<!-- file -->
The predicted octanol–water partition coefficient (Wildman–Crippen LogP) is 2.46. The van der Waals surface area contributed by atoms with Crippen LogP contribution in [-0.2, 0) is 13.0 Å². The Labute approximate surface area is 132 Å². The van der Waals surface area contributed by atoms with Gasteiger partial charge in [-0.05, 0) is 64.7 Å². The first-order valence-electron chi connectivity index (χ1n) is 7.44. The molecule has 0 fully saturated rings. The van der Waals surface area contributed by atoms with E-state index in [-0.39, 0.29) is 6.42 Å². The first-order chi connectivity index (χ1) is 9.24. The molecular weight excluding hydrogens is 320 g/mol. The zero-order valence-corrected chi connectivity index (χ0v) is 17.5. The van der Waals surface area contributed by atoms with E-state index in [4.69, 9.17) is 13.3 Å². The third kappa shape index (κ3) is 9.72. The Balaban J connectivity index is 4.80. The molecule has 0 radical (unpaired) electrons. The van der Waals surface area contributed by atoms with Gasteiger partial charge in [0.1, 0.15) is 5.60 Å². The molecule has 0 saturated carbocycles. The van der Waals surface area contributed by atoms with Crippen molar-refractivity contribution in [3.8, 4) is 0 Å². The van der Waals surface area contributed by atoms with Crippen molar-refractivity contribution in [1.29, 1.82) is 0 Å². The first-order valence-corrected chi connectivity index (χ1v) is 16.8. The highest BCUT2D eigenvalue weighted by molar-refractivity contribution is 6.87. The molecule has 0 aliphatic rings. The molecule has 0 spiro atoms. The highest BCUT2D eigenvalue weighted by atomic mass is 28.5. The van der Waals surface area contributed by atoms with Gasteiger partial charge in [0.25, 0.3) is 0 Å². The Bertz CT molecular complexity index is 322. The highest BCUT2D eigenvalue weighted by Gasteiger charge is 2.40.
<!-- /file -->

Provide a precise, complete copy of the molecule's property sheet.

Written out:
The predicted octanol–water partition coefficient (Wildman–Crippen LogP) is 2.46. The van der Waals surface area contributed by atoms with Crippen LogP contribution in [-0.2, 0) is 13.0 Å². The Labute approximate surface area is 132 Å². The van der Waals surface area contributed by atoms with Gasteiger partial charge in [-0.05, 0) is 64.7 Å². The first-order valence-electron chi connectivity index (χ1n) is 7.44. The molecule has 0 fully saturated rings. The van der Waals surface area contributed by atoms with E-state index in [-0.39, 0.29) is 6.42 Å². The first-order chi connectivity index (χ1) is 9.24. The molecular weight excluding hydrogens is 320 g/mol. The zero-order valence-corrected chi connectivity index (χ0v) is 17.5. The van der Waals surface area contributed by atoms with E-state index in [4.69, 9.17) is 13.3 Å². The third kappa shape index (κ3) is 9.72. The Balaban J connectivity index is 4.80. The molecule has 0 radical (unpaired) electrons. The van der Waals surface area contributed by atoms with Gasteiger partial charge in [0.1, 0.15) is 5.60 Å². The molecule has 0 saturated carbocycles. The van der Waals surface area contributed by atoms with Crippen molar-refractivity contribution in [3.8, 4) is 0 Å². The van der Waals surface area contributed by atoms with Crippen molar-refractivity contribution in [1.29, 1.82) is 0 Å². The first-order valence-corrected chi connectivity index (χ1v) is 16.8. The highest BCUT2D eigenvalue weighted by molar-refractivity contribution is 6.87. The molecule has 0 aliphatic rings. The molecule has 0 spiro atoms. The highest BCUT2D eigenvalue weighted by atomic mass is 28.5. The van der Waals surface area contributed by atoms with Gasteiger partial charge in [0.25, 0.3) is 0 Å². The Bertz CT molecular complexity index is 322. The highest BCUT2D eigenvalue weighted by Gasteiger charge is 2.40.